However if they did that all those people with SD only reception would not be seeing those main channels. Does that matter? You bet it does. Nine News, Seven News, the Current affairs shows, Big Bang theory… All those prime time shows are an important part of the networks’ battles for ratings and revenue.
Between five and six million people are likely to be watching TV at any given time during the early evening. If 20 per cent of them simply cannot see the HD channels you’re potentially losing a huge audience.
Consider that the news in each state is won and lost on just tens of thousands of people, this is a crucial decision to make.
In other words, the potential audience on the HD channels is lower than on the SD channels. If the complaints about the cricket not being in HD are bad enough, imagine the switchboard at Channel 9 if a few hundred thousand people simply didn’t have a choice of watching a game because it was on HD and not available to them.
The Formula 1 is a real exception to the rule – except it isn’t. Network Ten put the F1 on One HD for a couple of years, but each and every round of the Grand Prix season the races have still been shown on Channel Ten in delay. Ten decided recently to broadcast the races live on its main channel, but to do that they had to abandon the HD option.
The sad news is that nothing can be done. You can write as many letters as you like to the networks but the sport you love just won’t be coming to a HD channel any time soon.
But fear not, there is hope on the horizon.
At the end of 2013, Analogue TV broadcasts will be switched off. That means anyone without a set top box or built-in digital TV tuner will not be able to see a thing. A short while after that, the government is requiring a ‘re-stack’ of the digital TV spectrum. A re-stack means moving channels around to be back to back in the spectrum, which will maximise the available space and allow the government to auction off additional spectrum for a few billion dollars in revenue.
This is where new technology comes into play. Current broadcasts are compressed by the networks and de-compressed by your TV or set-top-box using a technical format called MPEG-2. Since digital broadcasts began though, a better format has been developed. MPEG-4 allows better quality pictures to be transmitted in the same or smaller space used by current MPEG-2 technologies.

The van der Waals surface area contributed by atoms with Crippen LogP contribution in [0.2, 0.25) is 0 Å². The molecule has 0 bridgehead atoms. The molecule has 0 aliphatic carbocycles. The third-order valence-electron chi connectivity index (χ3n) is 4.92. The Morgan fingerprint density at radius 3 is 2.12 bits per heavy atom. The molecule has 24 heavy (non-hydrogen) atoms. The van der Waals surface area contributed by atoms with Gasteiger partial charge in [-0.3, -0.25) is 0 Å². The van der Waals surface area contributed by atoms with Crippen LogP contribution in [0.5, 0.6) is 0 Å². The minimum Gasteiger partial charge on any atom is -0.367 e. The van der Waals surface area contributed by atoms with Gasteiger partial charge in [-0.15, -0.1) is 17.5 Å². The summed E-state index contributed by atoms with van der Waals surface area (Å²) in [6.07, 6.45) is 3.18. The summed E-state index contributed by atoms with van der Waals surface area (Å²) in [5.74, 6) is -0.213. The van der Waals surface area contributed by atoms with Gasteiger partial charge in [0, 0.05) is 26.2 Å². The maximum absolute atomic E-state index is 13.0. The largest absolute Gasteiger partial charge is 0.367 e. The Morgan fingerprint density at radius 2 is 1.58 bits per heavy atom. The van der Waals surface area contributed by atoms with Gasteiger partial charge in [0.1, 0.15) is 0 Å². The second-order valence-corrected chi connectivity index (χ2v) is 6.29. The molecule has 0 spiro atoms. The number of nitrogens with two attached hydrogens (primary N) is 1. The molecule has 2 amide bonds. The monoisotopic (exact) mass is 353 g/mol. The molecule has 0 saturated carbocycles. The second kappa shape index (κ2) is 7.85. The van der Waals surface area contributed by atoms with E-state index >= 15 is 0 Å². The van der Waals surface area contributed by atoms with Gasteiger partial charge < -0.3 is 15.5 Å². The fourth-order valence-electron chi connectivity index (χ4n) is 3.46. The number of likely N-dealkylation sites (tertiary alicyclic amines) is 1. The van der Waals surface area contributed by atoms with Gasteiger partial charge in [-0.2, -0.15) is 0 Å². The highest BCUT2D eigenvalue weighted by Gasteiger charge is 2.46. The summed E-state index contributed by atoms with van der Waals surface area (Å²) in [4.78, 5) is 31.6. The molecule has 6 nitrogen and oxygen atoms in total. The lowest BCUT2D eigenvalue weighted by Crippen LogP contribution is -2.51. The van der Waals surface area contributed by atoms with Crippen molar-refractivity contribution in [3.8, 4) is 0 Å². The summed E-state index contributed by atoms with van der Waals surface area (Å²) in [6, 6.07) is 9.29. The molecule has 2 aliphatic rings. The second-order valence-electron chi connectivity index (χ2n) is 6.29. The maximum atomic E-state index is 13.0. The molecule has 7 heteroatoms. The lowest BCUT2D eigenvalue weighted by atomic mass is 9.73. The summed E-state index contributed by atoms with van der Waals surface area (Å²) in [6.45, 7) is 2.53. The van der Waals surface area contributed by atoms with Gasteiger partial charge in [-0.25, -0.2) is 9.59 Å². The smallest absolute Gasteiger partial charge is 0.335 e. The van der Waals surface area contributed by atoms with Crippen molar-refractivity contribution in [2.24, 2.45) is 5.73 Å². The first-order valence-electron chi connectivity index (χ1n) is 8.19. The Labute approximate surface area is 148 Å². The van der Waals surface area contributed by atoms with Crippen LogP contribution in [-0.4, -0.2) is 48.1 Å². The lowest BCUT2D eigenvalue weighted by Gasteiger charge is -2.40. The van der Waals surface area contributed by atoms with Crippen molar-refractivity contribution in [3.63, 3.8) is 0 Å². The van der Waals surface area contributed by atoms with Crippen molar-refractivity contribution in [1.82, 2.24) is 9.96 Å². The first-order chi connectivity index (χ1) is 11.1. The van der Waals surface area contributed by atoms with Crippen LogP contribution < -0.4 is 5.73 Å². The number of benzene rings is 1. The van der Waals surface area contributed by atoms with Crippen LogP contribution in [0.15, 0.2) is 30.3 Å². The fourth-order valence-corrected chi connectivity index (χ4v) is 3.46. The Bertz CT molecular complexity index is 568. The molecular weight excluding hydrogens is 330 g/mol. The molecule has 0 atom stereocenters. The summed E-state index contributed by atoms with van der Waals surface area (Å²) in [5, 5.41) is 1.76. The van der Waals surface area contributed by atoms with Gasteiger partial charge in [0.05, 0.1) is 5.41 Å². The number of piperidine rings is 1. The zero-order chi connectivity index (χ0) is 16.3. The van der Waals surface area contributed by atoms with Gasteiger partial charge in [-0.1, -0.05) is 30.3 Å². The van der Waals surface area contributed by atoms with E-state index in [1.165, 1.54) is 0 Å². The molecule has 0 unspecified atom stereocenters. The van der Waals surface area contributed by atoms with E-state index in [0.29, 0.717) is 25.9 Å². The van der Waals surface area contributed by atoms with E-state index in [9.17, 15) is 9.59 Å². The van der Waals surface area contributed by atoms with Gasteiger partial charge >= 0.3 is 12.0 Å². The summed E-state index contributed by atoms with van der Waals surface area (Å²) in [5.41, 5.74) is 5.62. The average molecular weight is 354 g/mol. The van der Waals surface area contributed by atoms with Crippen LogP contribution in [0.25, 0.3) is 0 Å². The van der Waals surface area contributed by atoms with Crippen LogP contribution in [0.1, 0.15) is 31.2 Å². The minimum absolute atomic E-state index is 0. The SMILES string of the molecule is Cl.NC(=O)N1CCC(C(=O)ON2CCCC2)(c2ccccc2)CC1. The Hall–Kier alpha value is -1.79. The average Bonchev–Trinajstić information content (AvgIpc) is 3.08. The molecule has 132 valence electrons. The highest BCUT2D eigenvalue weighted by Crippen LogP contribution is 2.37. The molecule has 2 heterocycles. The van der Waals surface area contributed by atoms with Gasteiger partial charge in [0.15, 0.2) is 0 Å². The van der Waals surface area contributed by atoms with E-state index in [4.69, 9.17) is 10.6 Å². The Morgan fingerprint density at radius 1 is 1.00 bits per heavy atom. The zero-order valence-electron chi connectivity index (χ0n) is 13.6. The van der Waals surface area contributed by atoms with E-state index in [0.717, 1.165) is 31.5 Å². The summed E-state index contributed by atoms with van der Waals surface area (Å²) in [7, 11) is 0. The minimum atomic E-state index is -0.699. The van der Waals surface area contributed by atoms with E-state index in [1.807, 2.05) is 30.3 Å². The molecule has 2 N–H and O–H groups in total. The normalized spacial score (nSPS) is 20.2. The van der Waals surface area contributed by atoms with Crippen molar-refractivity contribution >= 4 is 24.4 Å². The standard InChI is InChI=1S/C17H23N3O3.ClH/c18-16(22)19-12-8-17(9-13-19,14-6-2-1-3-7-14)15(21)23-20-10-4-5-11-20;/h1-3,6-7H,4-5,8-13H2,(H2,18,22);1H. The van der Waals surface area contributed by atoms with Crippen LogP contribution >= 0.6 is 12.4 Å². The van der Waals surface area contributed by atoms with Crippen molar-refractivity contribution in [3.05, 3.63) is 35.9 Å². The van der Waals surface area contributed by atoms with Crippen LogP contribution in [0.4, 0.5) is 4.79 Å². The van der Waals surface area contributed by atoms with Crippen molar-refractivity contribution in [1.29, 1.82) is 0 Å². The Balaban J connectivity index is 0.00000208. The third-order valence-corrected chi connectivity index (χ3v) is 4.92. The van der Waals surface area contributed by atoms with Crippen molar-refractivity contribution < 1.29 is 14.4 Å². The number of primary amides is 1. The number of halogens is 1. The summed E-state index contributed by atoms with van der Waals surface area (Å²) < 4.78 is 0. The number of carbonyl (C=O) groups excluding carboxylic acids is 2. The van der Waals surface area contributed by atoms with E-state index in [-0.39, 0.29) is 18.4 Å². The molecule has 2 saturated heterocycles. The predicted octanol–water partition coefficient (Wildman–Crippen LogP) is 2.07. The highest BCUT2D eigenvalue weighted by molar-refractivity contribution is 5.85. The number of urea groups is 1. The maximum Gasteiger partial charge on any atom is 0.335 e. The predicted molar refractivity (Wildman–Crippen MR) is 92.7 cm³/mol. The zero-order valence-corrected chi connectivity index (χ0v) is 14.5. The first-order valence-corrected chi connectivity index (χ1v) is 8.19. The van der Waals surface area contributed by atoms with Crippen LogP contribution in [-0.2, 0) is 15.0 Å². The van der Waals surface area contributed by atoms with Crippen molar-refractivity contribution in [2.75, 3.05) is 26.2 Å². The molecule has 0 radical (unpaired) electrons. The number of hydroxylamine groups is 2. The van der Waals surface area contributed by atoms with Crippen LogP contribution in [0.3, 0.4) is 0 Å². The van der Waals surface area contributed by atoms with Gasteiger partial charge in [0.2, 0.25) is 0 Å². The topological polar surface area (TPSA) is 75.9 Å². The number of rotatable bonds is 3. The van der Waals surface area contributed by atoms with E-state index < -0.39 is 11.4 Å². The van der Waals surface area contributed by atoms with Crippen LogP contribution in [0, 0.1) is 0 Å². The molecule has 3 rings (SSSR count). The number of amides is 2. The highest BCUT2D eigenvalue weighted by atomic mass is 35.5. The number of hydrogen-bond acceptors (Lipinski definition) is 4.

What this means is that each network could broadcast multiple HD channels using the same amount of spectrum.
Of course, it’s not going to be simple. Considering that this can only happen in 2014 or later, and that by then most people will have upgraded to a television or set top box with HD support, compatibility will be less of an issue. The main problem will be the huge number of people without MPEG4 support in their devices. Some current devices offer MPEG4 compatibility, but the majority don’t.
Naturally, all of this relates to free-to-air TV. Foxtel has a very impressive HD strategy, although you’ll have to pay for it.
Here's some related EFTM content:
- EFTM Explains: What the hell is Digital TV, and how do I get it?
- HD, 3D, Digital Radio – A full wrap of the Olympic Games Broadcast plans in Australia
- Network Ten disappoints F1 fans
- The new iPad – no 4G in Australia, but Telstra offers the best speeds
- Got Foxtel? Watch it on the Go
Trevor produces two of the most popular technology podcasts in Australia, Your Tech Life and Two Blokes Talking Tech. He has a weekly radio show on 2UE, as well as appearances across the country and regularly provides Technology Commentary to Channel 9’s A Current Affair. Father of three, he is often found down in his Man Cave. Like this post? Buy Trev a drink!